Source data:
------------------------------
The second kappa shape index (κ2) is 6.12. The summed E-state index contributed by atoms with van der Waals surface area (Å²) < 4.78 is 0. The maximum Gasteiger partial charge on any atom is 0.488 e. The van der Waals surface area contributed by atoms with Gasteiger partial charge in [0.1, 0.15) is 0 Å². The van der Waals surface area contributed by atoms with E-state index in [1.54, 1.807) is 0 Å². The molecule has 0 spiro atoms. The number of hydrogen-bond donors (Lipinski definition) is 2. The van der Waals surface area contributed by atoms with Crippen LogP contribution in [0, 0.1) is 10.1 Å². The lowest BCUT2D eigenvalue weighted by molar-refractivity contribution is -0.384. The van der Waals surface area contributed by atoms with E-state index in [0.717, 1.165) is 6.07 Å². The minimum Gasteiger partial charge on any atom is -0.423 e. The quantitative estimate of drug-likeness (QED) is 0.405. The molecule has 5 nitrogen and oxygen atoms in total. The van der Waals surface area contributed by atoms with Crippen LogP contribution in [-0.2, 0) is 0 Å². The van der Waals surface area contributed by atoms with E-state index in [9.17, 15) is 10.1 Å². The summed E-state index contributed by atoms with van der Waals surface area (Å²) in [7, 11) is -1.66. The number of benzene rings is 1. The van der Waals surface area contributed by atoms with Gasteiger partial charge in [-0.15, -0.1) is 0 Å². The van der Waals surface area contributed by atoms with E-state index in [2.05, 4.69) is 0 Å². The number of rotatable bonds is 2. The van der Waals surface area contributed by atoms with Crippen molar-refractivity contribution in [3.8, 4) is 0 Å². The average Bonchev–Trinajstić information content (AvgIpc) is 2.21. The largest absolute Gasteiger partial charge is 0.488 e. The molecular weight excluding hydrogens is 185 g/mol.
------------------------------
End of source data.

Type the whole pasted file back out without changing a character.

The second kappa shape index (κ2) is 6.12. The summed E-state index contributed by atoms with van der Waals surface area (Å²) < 4.78 is 0. The maximum Gasteiger partial charge on any atom is 0.488 e. The van der Waals surface area contributed by atoms with Gasteiger partial charge in [0.1, 0.15) is 0 Å². The van der Waals surface area contributed by atoms with E-state index in [1.54, 1.807) is 0 Å². The molecule has 0 spiro atoms. The number of hydrogen-bond donors (Lipinski definition) is 2. The van der Waals surface area contributed by atoms with Crippen LogP contribution in [0, 0.1) is 10.1 Å². The lowest BCUT2D eigenvalue weighted by molar-refractivity contribution is -0.384. The van der Waals surface area contributed by atoms with E-state index in [0.717, 1.165) is 6.07 Å². The minimum Gasteiger partial charge on any atom is -0.423 e. The quantitative estimate of drug-likeness (QED) is 0.405. The molecule has 5 nitrogen and oxygen atoms in total. The van der Waals surface area contributed by atoms with Crippen LogP contribution in [-0.2, 0) is 0 Å². The van der Waals surface area contributed by atoms with E-state index in [9.17, 15) is 10.1 Å². The summed E-state index contributed by atoms with van der Waals surface area (Å²) in [7, 11) is -1.66. The number of benzene rings is 1. The van der Waals surface area contributed by atoms with Gasteiger partial charge in [-0.15, -0.1) is 0 Å². The van der Waals surface area contributed by atoms with E-state index in [2.05, 4.69) is 0 Å². The number of rotatable bonds is 2. The van der Waals surface area contributed by atoms with Crippen molar-refractivity contribution in [3.8, 4) is 0 Å². The average Bonchev–Trinajstić information content (AvgIpc) is 2.21. The largest absolute Gasteiger partial charge is 0.488 e. The molecular weight excluding hydrogens is 185 g/mol.